New club aims to promote non-partisan discussion, debate over current affairs

The Society for Political and International Affairs encourages diverse political views


For years, clubs UB Democrats, UB Republicans and Young Americans for Freedom have attracted like-minded students to discuss current events, but Harris Bresowsky, a senior international affairs and public policy major, felt students needed a non-partisan club on campus.

“I was walking by the Student Union one day on a Friday in December, and I saw a counter-protest group shouting ‘f**k immigrants.’ I just thought there had to be a better way than people shouting at each other. There had to be a way to have these people come together and start a dialogue,” Bresowsky said.

Bresowsky began a petition last spring with members from UB’s pre-law fraternity, Phi Alpha Delta, to create the Society for Politics and International Affairs.

Their goal is to create a space for “policy-oriented” conversations among students of all political affiliations. The club gained temporary status last fall, and since then has held several meetings, bringing out 15-30 students each time.

Vice President Elisha Jackson, an English and political science major, said the non-partisan nature of the club creates a more welcoming environment for students to learn and discuss what’s happening in the world.

“I think that sometimes it might be intimidating for somebody who leans to the left to go to a UB Republicans meeting, or it might be intimidating for somebody who identifies with UB Republicans or YAF to go to a UB Dems meeting; and, you know, that makes sense,” Jackson said. You’re walking into a room of people who have very different opinions than you, during a very polarized time, and people can get very hostile.”

So far, the club has held meetings focused on healthcare policy and the opioid crisis and is organizing a panel of political science professors to discuss the midterm elections. Club members also hope to debut a series of debates where students may compete for prizes.

The most recent meeting on March 26 focused on diplomatic relations in the Middle East and looked at an overview of U.S. involvement in the region.

“It was really great to see such a spirited and intellectual debate, and we’re looking forward to seeing more and more people get involved in future events,” said Gibson Katz, a sophomore political science major who attended the debate.

Similar non-partisan groups have succeeded in recent years on college campuses including U.C. Berkley, Columbia University and Georgetown University.

Club members say SPIA is also distinct in its focus: students aim to promote equal discussion of international and domestic politics through guest speakers, panels and student debates.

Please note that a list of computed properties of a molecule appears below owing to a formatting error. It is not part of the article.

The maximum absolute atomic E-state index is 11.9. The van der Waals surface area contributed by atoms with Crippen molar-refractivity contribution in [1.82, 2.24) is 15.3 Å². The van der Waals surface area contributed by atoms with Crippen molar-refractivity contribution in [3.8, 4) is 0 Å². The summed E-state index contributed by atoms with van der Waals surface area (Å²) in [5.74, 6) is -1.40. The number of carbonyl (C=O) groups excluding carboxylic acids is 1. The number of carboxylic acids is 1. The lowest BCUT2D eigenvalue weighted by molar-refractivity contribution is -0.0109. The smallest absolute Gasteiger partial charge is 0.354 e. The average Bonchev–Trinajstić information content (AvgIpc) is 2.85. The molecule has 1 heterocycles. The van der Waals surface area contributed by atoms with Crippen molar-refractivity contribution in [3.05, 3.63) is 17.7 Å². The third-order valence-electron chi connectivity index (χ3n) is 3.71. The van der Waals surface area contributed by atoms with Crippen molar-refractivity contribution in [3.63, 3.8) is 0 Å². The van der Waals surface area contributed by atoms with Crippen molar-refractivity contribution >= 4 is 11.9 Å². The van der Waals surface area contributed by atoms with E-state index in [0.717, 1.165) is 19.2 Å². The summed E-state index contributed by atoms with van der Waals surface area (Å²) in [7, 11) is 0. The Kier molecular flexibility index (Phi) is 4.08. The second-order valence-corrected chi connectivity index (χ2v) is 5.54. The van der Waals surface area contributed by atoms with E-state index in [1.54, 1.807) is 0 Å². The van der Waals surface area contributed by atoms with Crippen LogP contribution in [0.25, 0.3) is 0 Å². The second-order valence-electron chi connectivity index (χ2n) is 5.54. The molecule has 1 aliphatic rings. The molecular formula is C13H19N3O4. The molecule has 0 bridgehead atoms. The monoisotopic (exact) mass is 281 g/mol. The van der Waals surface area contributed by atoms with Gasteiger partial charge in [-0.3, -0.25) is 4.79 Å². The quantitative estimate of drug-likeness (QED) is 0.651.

The club works closely with the political science department, but is hoping to attract a more diverse member base over time, Bresowsky said.

“We absolutely encourage students from every single background– whether it be engineering, whether it be arts, whether it be history – to come to our meetings,” Bresowsky said. “We want students from every single background to come, feel welcome and share their views on politics and what’s happening today across the country and throughout the world.”

Members like Yoseph Hamid, a sophomore political science major, said the club hopes to see attendance levels continue to rise as the temporary club becomes a more permanent fixture of student life.

Bresowsky said he thinks the current political climate is attracting student interest. “There are a lot of movements which are speaking to students these days,” Bresowsky said. “Bernie Sanders and Donald Trump [running as] anti-establishment [candidates] also got people more active because students nowadays, they care deeply about issues like free speech, free college tuition and universal healthcare.”

Still, the club hopes to have an enduring impact on UB student life and “transcend the current political moment,” according to Jackson.

“We don’t want to be just a ‘Donald Trump shouldn’t be president’ or ‘Hillary Clinton should have never been president’ type of club,” Jackson said.

The club’s next meeting is tentatively scheduled for the week of April 23, Bresowsky said.

Elizabeth Napolitano is a news staff writer and can be reached at


Elizabeth "Liz" Napolitano is the senior news editor for The Spectrum. She's an optimistic pessimist who found her love for journalism in Ecuador. She likes late night walks and reading Twitter threads in their entirety.